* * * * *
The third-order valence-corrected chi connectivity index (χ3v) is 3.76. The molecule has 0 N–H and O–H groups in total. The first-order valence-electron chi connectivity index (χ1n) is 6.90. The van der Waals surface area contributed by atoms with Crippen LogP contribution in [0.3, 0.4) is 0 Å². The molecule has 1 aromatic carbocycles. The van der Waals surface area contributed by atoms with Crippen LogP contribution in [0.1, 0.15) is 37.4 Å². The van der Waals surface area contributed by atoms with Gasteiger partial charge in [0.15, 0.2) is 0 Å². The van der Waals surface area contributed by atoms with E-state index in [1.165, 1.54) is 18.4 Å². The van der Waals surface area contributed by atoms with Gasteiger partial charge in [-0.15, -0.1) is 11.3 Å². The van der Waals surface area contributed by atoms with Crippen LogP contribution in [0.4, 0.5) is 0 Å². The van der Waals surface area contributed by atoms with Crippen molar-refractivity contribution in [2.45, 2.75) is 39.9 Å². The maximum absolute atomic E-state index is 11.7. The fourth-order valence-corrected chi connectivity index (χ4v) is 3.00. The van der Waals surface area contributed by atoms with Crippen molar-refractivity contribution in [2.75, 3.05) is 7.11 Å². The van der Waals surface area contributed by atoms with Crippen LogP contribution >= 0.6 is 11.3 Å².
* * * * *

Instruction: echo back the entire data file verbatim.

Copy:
The third-order valence-corrected chi connectivity index (χ3v) is 3.76. The molecule has 0 N–H and O–H groups in total. The first-order valence-electron chi connectivity index (χ1n) is 6.90. The van der Waals surface area contributed by atoms with Crippen LogP contribution in [0.3, 0.4) is 0 Å². The molecule has 1 aromatic carbocycles. The van der Waals surface area contributed by atoms with Crippen LogP contribution in [0.1, 0.15) is 37.4 Å². The van der Waals surface area contributed by atoms with Gasteiger partial charge in [0.15, 0.2) is 0 Å². The van der Waals surface area contributed by atoms with E-state index in [1.165, 1.54) is 18.4 Å². The van der Waals surface area contributed by atoms with Gasteiger partial charge in [-0.15, -0.1) is 11.3 Å². The van der Waals surface area contributed by atoms with Crippen LogP contribution in [0.4, 0.5) is 0 Å². The van der Waals surface area contributed by atoms with Crippen molar-refractivity contribution in [2.45, 2.75) is 39.9 Å². The maximum absolute atomic E-state index is 11.7. The fourth-order valence-corrected chi connectivity index (χ4v) is 3.00. The van der Waals surface area contributed by atoms with Crippen molar-refractivity contribution in [2.75, 3.05) is 7.11 Å². The van der Waals surface area contributed by atoms with Crippen LogP contribution >= 0.6 is 11.3 Å².